FTC approves Facebook's acquisition of WhatsApp, but warns both companies to uphold promises made
The promises made include one by WhatsApp indicating that nothing would change after the Facebook acquisition. "Here’s what will change for you, our users: nothing …. And you can still count on absolutely no ads interrupting your communication," said an email message to WhatsApp members following news of the $19 billion bid. Facebook CEO Mark Zuckerberg added, "We are absolutely not going to change plans around WhatsApp and the way it uses user data."
The letter from the FTC was sent to Erin Egan, Chief Privacy Officer at Facebook, and Anne Hoge, General Counsel at WhatsApp. In the letter, Rich wrote, "WhatsApp's hundreds of millions of users have agreed to use the WhatsApp service and to have WhatsApp collect and transmit their information, with the understanding that these promises will be honored."
WhatsApp members can rest easy, knowing that the FTC has their back in terms of holding Facebook and WhatsApp executives to their word. If WhatsApp wants to change their Terms of Service, the FTC says that it must give members a chance to opt out of any changes, or "at least make it clear to consumers that they have the opportunity to stop using the WhatsApp service."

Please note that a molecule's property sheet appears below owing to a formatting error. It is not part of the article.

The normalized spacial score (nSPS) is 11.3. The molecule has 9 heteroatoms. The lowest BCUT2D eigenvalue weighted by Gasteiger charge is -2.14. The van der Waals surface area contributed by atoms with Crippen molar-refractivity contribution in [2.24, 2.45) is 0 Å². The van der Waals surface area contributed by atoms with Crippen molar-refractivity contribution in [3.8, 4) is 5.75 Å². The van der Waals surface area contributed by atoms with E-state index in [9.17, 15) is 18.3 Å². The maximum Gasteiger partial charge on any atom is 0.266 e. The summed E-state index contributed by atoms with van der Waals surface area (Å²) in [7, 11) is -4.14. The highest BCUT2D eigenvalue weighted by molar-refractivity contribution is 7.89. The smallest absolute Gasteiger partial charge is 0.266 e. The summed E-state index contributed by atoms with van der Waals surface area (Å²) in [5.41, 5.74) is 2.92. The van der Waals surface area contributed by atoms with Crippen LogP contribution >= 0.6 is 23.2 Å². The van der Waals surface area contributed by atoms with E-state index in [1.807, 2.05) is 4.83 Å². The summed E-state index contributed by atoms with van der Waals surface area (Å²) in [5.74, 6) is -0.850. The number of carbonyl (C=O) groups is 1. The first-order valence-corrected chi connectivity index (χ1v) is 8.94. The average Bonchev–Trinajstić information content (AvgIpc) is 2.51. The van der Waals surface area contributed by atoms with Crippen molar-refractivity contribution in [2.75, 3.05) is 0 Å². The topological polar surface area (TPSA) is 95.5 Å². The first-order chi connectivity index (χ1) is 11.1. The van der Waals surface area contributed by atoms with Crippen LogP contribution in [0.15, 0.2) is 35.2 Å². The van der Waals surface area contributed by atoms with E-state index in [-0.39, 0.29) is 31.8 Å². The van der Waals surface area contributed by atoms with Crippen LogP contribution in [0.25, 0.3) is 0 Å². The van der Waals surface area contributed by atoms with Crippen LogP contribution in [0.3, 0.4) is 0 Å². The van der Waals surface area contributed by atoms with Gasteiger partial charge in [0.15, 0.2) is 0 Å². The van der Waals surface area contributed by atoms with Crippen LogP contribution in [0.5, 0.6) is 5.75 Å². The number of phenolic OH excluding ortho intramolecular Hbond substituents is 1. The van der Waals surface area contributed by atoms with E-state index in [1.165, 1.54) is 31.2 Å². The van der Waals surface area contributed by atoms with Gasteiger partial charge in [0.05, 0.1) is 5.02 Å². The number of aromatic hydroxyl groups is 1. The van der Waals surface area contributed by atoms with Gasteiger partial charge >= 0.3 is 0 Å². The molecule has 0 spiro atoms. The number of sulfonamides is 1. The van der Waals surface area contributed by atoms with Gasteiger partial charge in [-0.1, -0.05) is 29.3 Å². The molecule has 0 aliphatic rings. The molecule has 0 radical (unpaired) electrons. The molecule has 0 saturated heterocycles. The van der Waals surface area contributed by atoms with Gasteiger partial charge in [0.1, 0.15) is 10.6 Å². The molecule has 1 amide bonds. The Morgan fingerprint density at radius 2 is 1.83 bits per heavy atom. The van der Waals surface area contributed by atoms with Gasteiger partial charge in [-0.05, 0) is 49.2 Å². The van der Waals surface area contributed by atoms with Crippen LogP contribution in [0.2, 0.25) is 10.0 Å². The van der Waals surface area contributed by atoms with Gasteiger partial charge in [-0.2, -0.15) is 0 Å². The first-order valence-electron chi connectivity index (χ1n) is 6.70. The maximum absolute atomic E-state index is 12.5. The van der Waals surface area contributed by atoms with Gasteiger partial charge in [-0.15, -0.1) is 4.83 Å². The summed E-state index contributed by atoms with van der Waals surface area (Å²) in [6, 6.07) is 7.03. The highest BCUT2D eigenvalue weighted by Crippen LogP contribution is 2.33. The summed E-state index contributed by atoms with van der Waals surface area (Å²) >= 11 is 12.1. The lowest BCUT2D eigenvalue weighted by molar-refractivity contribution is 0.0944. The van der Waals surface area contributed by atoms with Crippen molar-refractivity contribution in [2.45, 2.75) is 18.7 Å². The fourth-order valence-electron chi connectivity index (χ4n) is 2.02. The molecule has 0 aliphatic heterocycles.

You can read the letter from Ms. Rich in its entirety, below
source: FTC, Scribd via TechCrunch
1. MorePhonesThanNeeded (Posts: 645; Member since: 23 Oct 2011)
I feel odd not knowing what What's App is. Anyone can condense it into something that explains that absurd $19 Billion price tag.
5. Reluctant_Human (Posts: 867; Member since: 28 Jun 2012)
I think it would look more like this.
3. Anshulonweb (Posts: 368; Member since: 07 Feb 2014)
19 billion is alot of amount for software that has user base of 400 million...... considering that all these user Pay 1$ a year,it will take 40 years for Facebook to earn what they paid..... I think Facebook purchased Whatsapp not for revenue but for user data....the user data of so many users is worth billions for agencies like NSA
4. Reluctant_Human (Posts: 867; Member since: 28 Jun 2012)
It's unencrypted, meaning the NSA already owns that data.